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There is little doubt that in order to best fulfill public policy goals,

coordination between the federal and state governments is

desirable.' Coordination has been sought over the years, for example,

by federal grants-in-aid, and the enactment of federal laws which are

dependent upon state law. One technique which has been employed

by the states to further coordinate state and federal law is incorporation

of federal law into state law. Although it is beyond question that

there is no constitutional problem when a state legislature adopts

existing federal law or regulations: constitutional questions do arise

when a state attempts to adopt future federal laws or regulations. The

regional reporters are replete with cases stating that statutes which

incorporate future federal law are unconstitutional because they impermissably

delegate legislative power from the state legislatures to the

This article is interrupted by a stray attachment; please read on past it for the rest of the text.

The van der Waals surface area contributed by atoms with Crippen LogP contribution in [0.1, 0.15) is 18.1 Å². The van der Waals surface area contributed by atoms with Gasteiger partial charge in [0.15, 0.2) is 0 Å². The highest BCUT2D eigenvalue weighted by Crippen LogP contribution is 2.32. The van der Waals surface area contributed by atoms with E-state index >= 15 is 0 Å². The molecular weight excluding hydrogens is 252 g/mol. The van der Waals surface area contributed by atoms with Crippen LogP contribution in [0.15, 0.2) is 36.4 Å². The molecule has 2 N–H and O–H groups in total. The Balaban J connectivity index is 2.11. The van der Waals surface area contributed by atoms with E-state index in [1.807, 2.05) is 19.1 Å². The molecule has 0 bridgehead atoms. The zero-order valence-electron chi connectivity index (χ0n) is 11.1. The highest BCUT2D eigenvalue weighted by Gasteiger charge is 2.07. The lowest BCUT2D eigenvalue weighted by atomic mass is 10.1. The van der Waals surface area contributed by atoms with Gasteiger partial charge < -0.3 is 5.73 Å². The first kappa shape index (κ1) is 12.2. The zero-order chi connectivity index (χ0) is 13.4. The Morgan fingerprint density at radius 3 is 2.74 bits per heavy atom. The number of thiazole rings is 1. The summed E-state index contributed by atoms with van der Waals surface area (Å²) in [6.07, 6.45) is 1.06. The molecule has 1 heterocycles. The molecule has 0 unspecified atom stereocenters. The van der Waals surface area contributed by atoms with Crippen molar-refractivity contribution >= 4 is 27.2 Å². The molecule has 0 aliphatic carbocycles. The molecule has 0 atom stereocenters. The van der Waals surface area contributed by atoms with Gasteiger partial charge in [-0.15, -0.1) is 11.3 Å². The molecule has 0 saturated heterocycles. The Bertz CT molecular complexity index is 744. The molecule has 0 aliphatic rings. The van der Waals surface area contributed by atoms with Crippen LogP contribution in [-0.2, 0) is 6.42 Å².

federal government. The basic rationale of these cases is that by

incorporating future federal law, the state legislatures are abdicating

their legislative power because they maintain no control over Congress

or any federal agency.

The purpose of this article is to discuss state adoption of future

federal law. After presenting a brief introduction to the delegation

doctrine, the article will analyze cases from various states which have

addressed challenges on delegation grounds to state statutes which

attempt to adopt future federal law. This analysis will show that statements

such as that made by one state court that "the courts have

uniformly and without deviation held that any attempt by the legislature

to incorporate into our law future [federal] regulations is an

unconstitutional delegation" is misleadingly broad in that they suggest

that states can never incorporate future federal law. The article will

then attempt to provide a framework which differs from the one

usually employed by courts in analyzing this issue. Finally, the article

will apply this approach to a few substantive areas where states have

attempted to adopt future federal law.

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